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Social Perception & Attitudes (SPA) Lab

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Social Perception & Attitudes (SPA) Lab

Lab Members

  • Image of Max Weisbuch

    Max Weisbuch, Ph.D – Principal Investigator

    Max Weisbuch is the director of the SPA lab.  Please see here for research interests.
    Office: 341 Frontier Hall
    Phone: 303-871-4893
    Curriculum Vita

Doctoral Student

  • Sarah Lamer photo

    Sarah Lamer, M.A. - Lab Director

    Sarah is a fifth-year graduate student in the Social Perception & Attitudes Lab. Her primary interest is in examining if and how subtle sociocultural cues can reinforce and even challenge social inequities, shape individual values, and activate different lay theories about the world. For example, she is interested in how gender inequity is culturally transmitted via social environments. Overall, she aims to address power differentials among sociocultural groups in a way that contributes to scientific knowledge in STEM fields and has clear, broad social benefits. Curriculum Vita

Thesis Students

  • Paige Dvorak Photo

    Bryn Babbitt

    Anticipated Graduation: June 2018

    Bryn is a fourth-year student and Bernard Spilka Award Winner who is double-majoring in Psychology and Sociology. In her honors thesis, she is collaborating with Max and Sarah to conduct research on what children learn from the emotion and nonverbal behavior in their environments. 

  • Michael Mahanna Photo

    Michael Mahanna

    Anticipated Graduation: June 2018

    Michael is a fourth-year student who is majoring in Psychology and minoring in Business. In his honors thesis, he is conducting research on how social information interferes with problem solving.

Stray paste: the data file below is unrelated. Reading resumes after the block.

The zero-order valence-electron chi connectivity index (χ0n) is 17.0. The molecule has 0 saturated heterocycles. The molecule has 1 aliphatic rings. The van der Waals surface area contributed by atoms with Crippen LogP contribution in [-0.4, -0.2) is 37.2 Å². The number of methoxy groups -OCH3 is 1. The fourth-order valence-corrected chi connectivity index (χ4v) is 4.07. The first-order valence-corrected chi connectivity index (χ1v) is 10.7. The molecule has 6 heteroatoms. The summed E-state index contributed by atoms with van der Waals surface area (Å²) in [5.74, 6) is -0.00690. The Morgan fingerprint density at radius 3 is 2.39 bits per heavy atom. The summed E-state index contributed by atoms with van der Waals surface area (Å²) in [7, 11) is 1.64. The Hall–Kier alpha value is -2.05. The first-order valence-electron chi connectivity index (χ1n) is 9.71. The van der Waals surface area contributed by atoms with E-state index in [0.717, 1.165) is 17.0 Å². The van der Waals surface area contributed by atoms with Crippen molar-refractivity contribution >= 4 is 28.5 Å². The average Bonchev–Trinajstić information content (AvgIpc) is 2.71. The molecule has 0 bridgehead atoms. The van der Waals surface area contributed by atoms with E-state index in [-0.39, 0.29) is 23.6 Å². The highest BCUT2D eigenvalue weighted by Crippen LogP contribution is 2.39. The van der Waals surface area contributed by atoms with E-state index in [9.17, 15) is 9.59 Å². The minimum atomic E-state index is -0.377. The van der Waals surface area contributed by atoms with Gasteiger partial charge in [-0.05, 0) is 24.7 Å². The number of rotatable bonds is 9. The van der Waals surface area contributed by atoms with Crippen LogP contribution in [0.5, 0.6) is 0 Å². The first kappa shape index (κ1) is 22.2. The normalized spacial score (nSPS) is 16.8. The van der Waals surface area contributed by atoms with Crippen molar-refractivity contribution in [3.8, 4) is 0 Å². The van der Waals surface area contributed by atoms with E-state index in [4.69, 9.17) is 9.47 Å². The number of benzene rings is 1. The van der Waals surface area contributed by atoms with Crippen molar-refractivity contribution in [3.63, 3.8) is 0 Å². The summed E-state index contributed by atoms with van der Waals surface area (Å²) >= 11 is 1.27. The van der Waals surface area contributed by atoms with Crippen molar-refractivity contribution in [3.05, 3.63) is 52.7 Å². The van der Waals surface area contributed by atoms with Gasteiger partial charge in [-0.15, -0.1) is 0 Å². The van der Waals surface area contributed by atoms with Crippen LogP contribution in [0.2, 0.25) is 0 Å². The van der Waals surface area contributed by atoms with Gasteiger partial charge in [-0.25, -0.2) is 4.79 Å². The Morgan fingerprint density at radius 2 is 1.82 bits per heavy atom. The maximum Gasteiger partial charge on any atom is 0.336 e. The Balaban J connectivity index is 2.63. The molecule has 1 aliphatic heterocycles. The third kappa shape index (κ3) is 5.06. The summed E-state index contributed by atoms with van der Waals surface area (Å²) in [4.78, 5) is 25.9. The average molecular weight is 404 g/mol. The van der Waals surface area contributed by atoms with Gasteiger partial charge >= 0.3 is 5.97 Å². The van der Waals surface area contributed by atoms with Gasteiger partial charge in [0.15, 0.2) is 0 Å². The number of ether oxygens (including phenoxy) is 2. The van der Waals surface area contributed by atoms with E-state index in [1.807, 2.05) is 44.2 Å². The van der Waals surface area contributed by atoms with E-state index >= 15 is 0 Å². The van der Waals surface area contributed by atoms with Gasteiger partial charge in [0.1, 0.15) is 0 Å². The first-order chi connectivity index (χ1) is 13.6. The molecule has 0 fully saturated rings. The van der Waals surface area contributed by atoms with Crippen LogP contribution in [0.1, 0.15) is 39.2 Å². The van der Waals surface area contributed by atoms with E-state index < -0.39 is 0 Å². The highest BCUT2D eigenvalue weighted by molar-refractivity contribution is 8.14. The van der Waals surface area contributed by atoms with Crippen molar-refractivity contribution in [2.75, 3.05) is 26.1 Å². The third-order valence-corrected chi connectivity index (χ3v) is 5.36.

• Evelyne Treinen Photo

    Evelyne Treinen, Ph.D.

    Evelyne was a Post-Doc fellow in the Social Perception & Attitudes Lab. After the completion of a specialized Master in Research, she received her Ph.D. from the Universite Catholique de Louvain-la-Neuve in Belgium. Her research focuses on understanding how and when the observation of social nonverbal cues in an individual's environment can shape and influence the preferences and behavior of this individual. For instance, observing another person's averted gaze does not only lead observers to look in the same direction (i.e. gaze-cueing, gaze-following), but also increases their liking for objects looked at by the gazing person (i.e. mimetic desire, gaze-induced liking). Evelyne was granted a 1-year Post-doc fellowship from the Belgian American Educational Foundation (B.A.E.F.) allowing her to extend her expertise from the influence of eye gaze to the social influence of nonverbal behavior under the supervision of Prof. Max Weisbuch. Curriculum Vita

  • Michelle Zad Photo

    Michelle Zad, M.A.

    Michelle was a graduate student in DU’s Affect/Social Psychology doctoral program. She received a BA in social anthropology from UCLA and an MA in psychological anthropology from the University of Chicago. Michelle is primarily interested in the perception of facial expression of emotions, particularly as they serve as social cues for representing behavior. Her work explores cognitive and perceptual influences of action representation, behavior prediction, and person perception. Curriculum Vita